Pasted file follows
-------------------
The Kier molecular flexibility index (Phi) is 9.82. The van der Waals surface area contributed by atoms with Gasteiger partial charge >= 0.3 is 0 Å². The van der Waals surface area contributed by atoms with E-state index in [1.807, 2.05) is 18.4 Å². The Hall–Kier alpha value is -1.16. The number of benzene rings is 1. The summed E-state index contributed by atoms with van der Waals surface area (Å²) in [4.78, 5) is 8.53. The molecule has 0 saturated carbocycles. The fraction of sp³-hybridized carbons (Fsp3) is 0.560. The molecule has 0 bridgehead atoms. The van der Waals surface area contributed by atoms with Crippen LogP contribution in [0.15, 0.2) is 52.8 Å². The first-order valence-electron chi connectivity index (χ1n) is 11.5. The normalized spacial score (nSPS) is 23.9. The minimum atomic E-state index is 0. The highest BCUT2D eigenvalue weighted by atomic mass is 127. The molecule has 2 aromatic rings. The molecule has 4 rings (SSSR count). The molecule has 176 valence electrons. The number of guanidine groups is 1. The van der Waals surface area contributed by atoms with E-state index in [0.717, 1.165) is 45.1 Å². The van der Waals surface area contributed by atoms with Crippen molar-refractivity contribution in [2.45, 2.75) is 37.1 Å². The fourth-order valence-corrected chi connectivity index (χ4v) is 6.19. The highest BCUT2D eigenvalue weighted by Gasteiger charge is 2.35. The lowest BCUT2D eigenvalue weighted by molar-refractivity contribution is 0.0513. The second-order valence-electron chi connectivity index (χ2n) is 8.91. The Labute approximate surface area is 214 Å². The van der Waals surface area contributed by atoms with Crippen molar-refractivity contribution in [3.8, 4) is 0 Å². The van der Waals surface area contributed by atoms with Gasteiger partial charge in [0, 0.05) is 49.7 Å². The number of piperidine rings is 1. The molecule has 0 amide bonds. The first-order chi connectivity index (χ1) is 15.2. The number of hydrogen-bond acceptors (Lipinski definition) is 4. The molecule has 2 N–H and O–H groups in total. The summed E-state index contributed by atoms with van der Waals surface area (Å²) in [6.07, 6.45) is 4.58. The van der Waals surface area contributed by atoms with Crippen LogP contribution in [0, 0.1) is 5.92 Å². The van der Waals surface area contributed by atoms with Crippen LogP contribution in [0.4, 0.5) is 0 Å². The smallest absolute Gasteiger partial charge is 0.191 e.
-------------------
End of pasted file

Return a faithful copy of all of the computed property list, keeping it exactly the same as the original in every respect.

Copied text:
The Kier molecular flexibility index (Phi) is 9.82. The van der Waals surface area contributed by atoms with Gasteiger partial charge >= 0.3 is 0 Å². The van der Waals surface area contributed by atoms with E-state index in [1.807, 2.05) is 18.4 Å². The Hall–Kier alpha value is -1.16. The number of benzene rings is 1. The summed E-state index contributed by atoms with van der Waals surface area (Å²) in [4.78, 5) is 8.53. The molecule has 0 saturated carbocycles. The fraction of sp³-hybridized carbons (Fsp3) is 0.560. The molecule has 0 bridgehead atoms. The van der Waals surface area contributed by atoms with Crippen LogP contribution in [0.15, 0.2) is 52.8 Å². The first-order valence-electron chi connectivity index (χ1n) is 11.5. The normalized spacial score (nSPS) is 23.9. The minimum atomic E-state index is 0. The highest BCUT2D eigenvalue weighted by atomic mass is 127. The molecule has 2 aromatic rings. The molecule has 4 rings (SSSR count). The molecule has 176 valence electrons. The number of guanidine groups is 1. The van der Waals surface area contributed by atoms with E-state index in [0.717, 1.165) is 45.1 Å². The van der Waals surface area contributed by atoms with Crippen molar-refractivity contribution in [2.45, 2.75) is 37.1 Å². The fourth-order valence-corrected chi connectivity index (χ4v) is 6.19. The highest BCUT2D eigenvalue weighted by Gasteiger charge is 2.35. The lowest BCUT2D eigenvalue weighted by molar-refractivity contribution is 0.0513. The second-order valence-electron chi connectivity index (χ2n) is 8.91. The Labute approximate surface area is 214 Å². The van der Waals surface area contributed by atoms with Crippen molar-refractivity contribution in [3.8, 4) is 0 Å². The van der Waals surface area contributed by atoms with Gasteiger partial charge in [0, 0.05) is 49.7 Å². The number of piperidine rings is 1. The molecule has 0 amide bonds. The first-order chi connectivity index (χ1) is 15.2. The number of hydrogen-bond acceptors (Lipinski definition) is 4. The molecule has 2 N–H and O–H groups in total. The summed E-state index contributed by atoms with van der Waals surface area (Å²) in [6.07, 6.45) is 4.58. The van der Waals surface area contributed by atoms with Crippen LogP contribution in [0, 0.1) is 5.92 Å². The van der Waals surface area contributed by atoms with Crippen LogP contribution in [0.4, 0.5) is 0 Å². The smallest absolute Gasteiger partial charge is 0.191 e.